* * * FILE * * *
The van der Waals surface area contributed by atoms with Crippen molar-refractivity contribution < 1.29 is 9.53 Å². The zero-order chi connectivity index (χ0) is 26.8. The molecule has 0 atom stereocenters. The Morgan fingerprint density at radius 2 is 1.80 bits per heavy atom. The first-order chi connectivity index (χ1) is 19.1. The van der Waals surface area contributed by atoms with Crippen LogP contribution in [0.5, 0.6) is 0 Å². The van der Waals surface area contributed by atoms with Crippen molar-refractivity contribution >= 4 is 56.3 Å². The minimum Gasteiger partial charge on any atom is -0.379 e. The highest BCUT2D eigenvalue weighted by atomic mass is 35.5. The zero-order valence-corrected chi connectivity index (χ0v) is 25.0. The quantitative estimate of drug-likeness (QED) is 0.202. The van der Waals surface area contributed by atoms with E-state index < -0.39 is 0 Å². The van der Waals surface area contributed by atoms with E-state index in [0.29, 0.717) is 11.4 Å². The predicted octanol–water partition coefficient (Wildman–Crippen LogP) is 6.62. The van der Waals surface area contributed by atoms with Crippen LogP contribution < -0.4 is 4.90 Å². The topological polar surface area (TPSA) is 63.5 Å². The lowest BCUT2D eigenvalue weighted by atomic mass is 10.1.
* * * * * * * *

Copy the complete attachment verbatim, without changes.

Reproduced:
The van der Waals surface area contributed by atoms with Crippen molar-refractivity contribution < 1.29 is 9.53 Å². The zero-order chi connectivity index (χ0) is 26.8. The molecule has 0 atom stereocenters. The Morgan fingerprint density at radius 2 is 1.80 bits per heavy atom. The first-order chi connectivity index (χ1) is 19.1. The van der Waals surface area contributed by atoms with Crippen LogP contribution in [0.5, 0.6) is 0 Å². The van der Waals surface area contributed by atoms with Crippen molar-refractivity contribution >= 4 is 56.3 Å². The minimum Gasteiger partial charge on any atom is -0.379 e. The highest BCUT2D eigenvalue weighted by atomic mass is 35.5. The zero-order valence-corrected chi connectivity index (χ0v) is 25.0. The quantitative estimate of drug-likeness (QED) is 0.202. The van der Waals surface area contributed by atoms with E-state index < -0.39 is 0 Å². The van der Waals surface area contributed by atoms with E-state index in [0.29, 0.717) is 11.4 Å². The predicted octanol–water partition coefficient (Wildman–Crippen LogP) is 6.62. The van der Waals surface area contributed by atoms with Crippen LogP contribution < -0.4 is 4.90 Å². The topological polar surface area (TPSA) is 63.5 Å². The lowest BCUT2D eigenvalue weighted by atomic mass is 10.1.